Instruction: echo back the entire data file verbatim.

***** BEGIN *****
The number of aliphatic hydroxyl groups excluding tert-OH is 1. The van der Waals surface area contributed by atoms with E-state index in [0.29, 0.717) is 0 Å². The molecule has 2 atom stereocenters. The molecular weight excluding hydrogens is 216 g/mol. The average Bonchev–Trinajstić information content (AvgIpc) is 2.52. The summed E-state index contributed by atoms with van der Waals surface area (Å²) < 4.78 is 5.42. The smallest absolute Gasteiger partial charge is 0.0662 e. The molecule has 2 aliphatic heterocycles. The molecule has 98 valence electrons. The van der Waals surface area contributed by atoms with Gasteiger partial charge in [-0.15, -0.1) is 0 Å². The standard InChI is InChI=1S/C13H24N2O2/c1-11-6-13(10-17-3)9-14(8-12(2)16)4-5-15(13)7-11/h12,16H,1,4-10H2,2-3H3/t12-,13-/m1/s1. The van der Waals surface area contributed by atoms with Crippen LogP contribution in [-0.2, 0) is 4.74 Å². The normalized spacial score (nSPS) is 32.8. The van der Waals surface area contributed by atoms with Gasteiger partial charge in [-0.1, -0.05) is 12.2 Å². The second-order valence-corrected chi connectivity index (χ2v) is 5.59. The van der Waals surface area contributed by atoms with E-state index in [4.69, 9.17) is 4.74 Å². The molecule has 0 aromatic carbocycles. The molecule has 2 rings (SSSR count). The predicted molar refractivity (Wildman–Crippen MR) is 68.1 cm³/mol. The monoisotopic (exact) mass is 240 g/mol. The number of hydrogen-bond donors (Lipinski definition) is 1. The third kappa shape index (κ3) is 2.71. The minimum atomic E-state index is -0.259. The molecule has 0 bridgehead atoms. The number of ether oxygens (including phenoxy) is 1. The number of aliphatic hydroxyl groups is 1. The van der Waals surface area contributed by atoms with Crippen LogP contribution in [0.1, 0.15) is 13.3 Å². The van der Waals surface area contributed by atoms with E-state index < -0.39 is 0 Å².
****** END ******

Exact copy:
The number of aliphatic hydroxyl groups excluding tert-OH is 1. The van der Waals surface area contributed by atoms with E-state index in [0.29, 0.717) is 0 Å². The molecule has 2 atom stereocenters. The molecular weight excluding hydrogens is 216 g/mol. The average Bonchev–Trinajstić information content (AvgIpc) is 2.52. The summed E-state index contributed by atoms with van der Waals surface area (Å²) < 4.78 is 5.42. The smallest absolute Gasteiger partial charge is 0.0662 e. The molecule has 2 aliphatic heterocycles. The molecule has 98 valence electrons. The van der Waals surface area contributed by atoms with Gasteiger partial charge in [-0.15, -0.1) is 0 Å². The standard InChI is InChI=1S/C13H24N2O2/c1-11-6-13(10-17-3)9-14(8-12(2)16)4-5-15(13)7-11/h12,16H,1,4-10H2,2-3H3/t12-,13-/m1/s1. The van der Waals surface area contributed by atoms with Crippen LogP contribution in [-0.2, 0) is 4.74 Å². The normalized spacial score (nSPS) is 32.8. The van der Waals surface area contributed by atoms with Gasteiger partial charge in [-0.1, -0.05) is 12.2 Å². The second-order valence-corrected chi connectivity index (χ2v) is 5.59. The van der Waals surface area contributed by atoms with E-state index in [4.69, 9.17) is 4.74 Å². The molecule has 0 aromatic carbocycles. The molecule has 2 rings (SSSR count). The predicted molar refractivity (Wildman–Crippen MR) is 68.1 cm³/mol. The monoisotopic (exact) mass is 240 g/mol. The number of hydrogen-bond donors (Lipinski definition) is 1. The third kappa shape index (κ3) is 2.71. The minimum atomic E-state index is -0.259. The molecule has 0 bridgehead atoms. The number of ether oxygens (including phenoxy) is 1. The number of aliphatic hydroxyl groups is 1. The van der Waals surface area contributed by atoms with Crippen LogP contribution in [0.1, 0.15) is 13.3 Å². The van der Waals surface area contributed by atoms with E-state index < -0.39 is 0 Å².